Changing the Lives of Cancer Survivors

The ONE Research Foundation is proud to announce the publication of "Neuro-Emotional Technique (NET) Reduces Symptoms of Traumatic Stress in Cancer Survivors". The study focuses on 23 cancer patients who had distressing cancer-related experiences that caused traumatic stress. Some received NET and others were waitlisted to a control. All patients received a functional magnetic resonance imaging (fMRI) while listening to the story of their distressing cancer memory before and after NET. 

The results of the study were really quite dramatic. In just four to five brief sessions, patients who received NET reported much less distress, their overall emotional state improved significantly and the way their brains reacted to stress cues normalized.
— Monti, D.A., Tobia, A., Stoner, M. et al. “Neuro-emotional technique effects on brain physiology in cancer patients with traumatic stress symptoms: preliminary findings.” J Cancer Surviv (2017). doi:10.1007/s11764-017-0601-8.

The scans after NET (as seen in the photo above) display a dramatic reduction in the brain's response to trauma, proving the powerful effects of NET on the brain.

I was fairly skeptical and I feel like I am living proof this works
— Study participant Elizabeth Koniz, a breast cancer survivor

This groundbreaking paper is the culmination of years of research and would not have been possible without funding provided by generous donations from our members.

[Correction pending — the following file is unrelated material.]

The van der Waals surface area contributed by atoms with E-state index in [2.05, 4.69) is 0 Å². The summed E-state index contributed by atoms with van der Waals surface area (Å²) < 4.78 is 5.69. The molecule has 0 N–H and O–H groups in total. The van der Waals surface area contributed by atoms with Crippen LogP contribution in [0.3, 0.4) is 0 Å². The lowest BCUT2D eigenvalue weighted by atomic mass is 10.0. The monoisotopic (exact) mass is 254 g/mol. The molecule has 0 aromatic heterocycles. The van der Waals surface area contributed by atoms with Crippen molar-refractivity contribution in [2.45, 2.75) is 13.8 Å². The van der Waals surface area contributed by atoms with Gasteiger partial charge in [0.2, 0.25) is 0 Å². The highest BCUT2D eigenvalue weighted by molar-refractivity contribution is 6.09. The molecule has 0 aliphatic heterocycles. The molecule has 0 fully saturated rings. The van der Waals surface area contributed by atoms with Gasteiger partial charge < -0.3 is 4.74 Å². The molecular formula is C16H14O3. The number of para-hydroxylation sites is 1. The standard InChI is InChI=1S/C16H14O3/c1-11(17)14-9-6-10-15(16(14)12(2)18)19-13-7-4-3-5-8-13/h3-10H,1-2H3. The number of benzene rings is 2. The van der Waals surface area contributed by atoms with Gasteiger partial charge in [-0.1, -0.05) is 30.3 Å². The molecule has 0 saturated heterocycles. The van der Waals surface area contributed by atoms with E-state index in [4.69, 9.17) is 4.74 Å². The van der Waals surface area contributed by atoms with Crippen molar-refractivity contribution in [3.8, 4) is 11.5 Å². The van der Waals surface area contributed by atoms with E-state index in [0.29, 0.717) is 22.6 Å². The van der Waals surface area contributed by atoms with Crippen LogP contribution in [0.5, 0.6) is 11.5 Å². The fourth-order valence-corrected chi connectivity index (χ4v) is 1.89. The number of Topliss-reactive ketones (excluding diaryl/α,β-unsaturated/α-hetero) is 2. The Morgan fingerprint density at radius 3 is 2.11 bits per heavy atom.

Background and Rational for this Research

Almost 1.5 million people in the United States alone are diagnosed with cancer each year (American Cancer Society, 2007). Receiving a cancer diagnosis can be a highly distressing event, so much so that the American Psychiatric Association (1994) categorizes such an experience as a traumatic stressor. A growing body of evidence suggests an association between emotional distress and negative health outcomes.

Among cancer patients, psychosocial factors such as stress (McGarvey, Canterbury, & Cohen, 1998), poor coping (Alter, et al., 1996), and perceptions of illness in relation to self and the outside world (Sterling & Eyer, 1981) can negatively impact health status. Preclinical data also suggests that high amounts of stress-related chemicals may increase tumor growth.

The number of cancer survivors in the United States has more than tripled in the past three decades, raising the importance of research-based treatments for the distress associated with cancer diagnosis and treatment (Monti, Sufian & Peterson, 2008).

To access research proposal: Assessment of NET for Decreasing Traumatic Stress Symptoms in Cancer Survivors Using fMRI Graphics and Other Objective Data, please contact